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Sex, cyborgs and videotape: An introduction to Japanese V-cinema

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  1. AugustusFerdinand

    In the 90s, Japan’s direct-to-video film industry – a world filled with sex, action, and cheap, titillating crime – was booming. Two decades on, we select the unlikely cult classics it left behind
    As Japan’s economy boomed in the late 80s, its film industry faced a crisis. Box office sales were plummeting towards an all-time low of 122.9 million in 1996, with major studio Nikkatsu declaring bankruptcy by 1993. As home video devices became increasingly affordable, nationwide video rentals from some 16,000 stores would total 840 million in 1989. The solution was obvious: instead of pouring megabucks into big-screen productions, the big studios would focus on cheap, eye-grabbing straight-to-video films to pose on rental store shelves. In 1989, with the release of Toei’s Crime Hunter, a wild and revolutionary new arena of production and distribution was confirmed: so-called ‘V-Cinema’.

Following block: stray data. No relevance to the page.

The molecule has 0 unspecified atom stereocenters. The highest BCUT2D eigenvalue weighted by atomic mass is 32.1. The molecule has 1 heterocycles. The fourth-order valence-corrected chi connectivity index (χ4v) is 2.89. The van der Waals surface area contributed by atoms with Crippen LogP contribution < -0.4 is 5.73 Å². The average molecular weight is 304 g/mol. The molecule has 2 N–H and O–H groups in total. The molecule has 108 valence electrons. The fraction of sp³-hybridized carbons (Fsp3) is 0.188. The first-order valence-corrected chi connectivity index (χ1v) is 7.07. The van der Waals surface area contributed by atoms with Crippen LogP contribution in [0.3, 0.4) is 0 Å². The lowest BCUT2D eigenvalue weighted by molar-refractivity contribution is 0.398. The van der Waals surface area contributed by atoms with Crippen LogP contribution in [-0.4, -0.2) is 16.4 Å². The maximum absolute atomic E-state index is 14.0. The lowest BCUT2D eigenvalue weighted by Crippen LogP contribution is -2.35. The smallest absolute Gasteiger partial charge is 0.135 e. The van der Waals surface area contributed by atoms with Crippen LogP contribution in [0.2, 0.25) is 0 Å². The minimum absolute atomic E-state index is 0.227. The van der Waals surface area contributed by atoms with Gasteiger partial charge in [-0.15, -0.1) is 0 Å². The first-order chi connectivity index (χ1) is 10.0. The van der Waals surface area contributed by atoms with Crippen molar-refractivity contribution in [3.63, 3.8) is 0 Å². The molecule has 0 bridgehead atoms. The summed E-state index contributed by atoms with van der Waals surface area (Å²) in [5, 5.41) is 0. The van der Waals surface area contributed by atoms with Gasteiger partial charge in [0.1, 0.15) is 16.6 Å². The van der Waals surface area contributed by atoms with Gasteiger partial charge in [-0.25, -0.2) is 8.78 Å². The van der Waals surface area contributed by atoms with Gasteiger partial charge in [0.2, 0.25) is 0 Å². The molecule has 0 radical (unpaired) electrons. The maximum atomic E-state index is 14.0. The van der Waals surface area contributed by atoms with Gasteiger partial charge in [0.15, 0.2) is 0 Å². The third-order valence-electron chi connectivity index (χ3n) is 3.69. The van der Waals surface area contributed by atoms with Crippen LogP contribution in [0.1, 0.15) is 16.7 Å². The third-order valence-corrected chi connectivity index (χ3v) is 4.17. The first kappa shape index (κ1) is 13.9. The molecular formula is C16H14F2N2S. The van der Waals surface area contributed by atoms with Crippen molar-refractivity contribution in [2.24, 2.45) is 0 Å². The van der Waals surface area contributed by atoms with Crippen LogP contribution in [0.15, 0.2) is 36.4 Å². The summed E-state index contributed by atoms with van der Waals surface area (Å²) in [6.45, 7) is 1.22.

It would transform the industry in the decade thereafter. Male consumers lapped up promises of big guns and (often) even bigger boobs advertised on video box covers, as low-budget B-movies were churned out en masse. Within a year of launching its V-Cinema label, Toei was making 22 per cent of its annual income from video releases. In the process, all kinds of talented young actors and filmmakers suddenly found themselves with a new platform to showcase their talents. Some of the biggest names in Japanese cinema today – from Venice Silver Lion winner Kiyoshi Kurosawa to Cannes 2023 Best Actor winner Koji Yakusho (Cure) – all cut their teeth working on direct-to-video (DTV) productions in the 90s.

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